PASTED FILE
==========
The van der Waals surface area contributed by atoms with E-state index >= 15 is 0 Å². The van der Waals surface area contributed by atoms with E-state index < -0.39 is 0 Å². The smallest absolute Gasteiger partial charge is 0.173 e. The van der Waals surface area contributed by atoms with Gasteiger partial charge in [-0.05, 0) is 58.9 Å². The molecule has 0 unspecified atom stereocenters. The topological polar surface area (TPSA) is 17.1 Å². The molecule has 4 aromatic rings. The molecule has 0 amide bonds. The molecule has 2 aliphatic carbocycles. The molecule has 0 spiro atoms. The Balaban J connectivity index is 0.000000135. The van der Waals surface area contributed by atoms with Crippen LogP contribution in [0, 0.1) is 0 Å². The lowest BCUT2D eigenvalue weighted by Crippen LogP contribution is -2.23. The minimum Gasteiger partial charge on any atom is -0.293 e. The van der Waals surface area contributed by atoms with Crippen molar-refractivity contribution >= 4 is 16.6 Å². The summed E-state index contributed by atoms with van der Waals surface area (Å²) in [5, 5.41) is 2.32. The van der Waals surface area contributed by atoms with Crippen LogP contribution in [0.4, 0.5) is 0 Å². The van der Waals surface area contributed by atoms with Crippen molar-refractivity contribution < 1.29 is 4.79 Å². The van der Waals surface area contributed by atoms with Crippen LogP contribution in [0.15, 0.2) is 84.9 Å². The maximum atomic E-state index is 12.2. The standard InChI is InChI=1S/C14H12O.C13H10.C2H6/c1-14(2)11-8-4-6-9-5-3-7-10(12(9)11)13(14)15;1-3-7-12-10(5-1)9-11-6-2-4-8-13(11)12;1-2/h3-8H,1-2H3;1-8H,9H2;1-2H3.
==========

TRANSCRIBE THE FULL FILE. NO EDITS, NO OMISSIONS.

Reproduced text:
The van der Waals surface area contributed by atoms with E-state index >= 15 is 0 Å². The van der Waals surface area contributed by atoms with E-state index < -0.39 is 0 Å². The smallest absolute Gasteiger partial charge is 0.173 e. The van der Waals surface area contributed by atoms with Gasteiger partial charge in [-0.05, 0) is 58.9 Å². The molecule has 0 unspecified atom stereocenters. The topological polar surface area (TPSA) is 17.1 Å². The molecule has 4 aromatic rings. The molecule has 0 amide bonds. The molecule has 2 aliphatic carbocycles. The molecule has 0 spiro atoms. The Balaban J connectivity index is 0.000000135. The van der Waals surface area contributed by atoms with Crippen LogP contribution in [0, 0.1) is 0 Å². The lowest BCUT2D eigenvalue weighted by Crippen LogP contribution is -2.23. The minimum Gasteiger partial charge on any atom is -0.293 e. The van der Waals surface area contributed by atoms with Crippen molar-refractivity contribution >= 4 is 16.6 Å². The summed E-state index contributed by atoms with van der Waals surface area (Å²) in [5, 5.41) is 2.32. The van der Waals surface area contributed by atoms with Crippen LogP contribution in [0.4, 0.5) is 0 Å². The van der Waals surface area contributed by atoms with Crippen molar-refractivity contribution < 1.29 is 4.79 Å². The van der Waals surface area contributed by atoms with Crippen LogP contribution in [0.15, 0.2) is 84.9 Å². The maximum atomic E-state index is 12.2. The standard InChI is InChI=1S/C14H12O.C13H10.C2H6/c1-14(2)11-8-4-6-9-5-3-7-10(12(9)11)13(14)15;1-3-7-12-10(5-1)9-11-6-2-4-8-13(11)12;1-2/h3-8H,1-2H3;1-8H,9H2;1-2H3.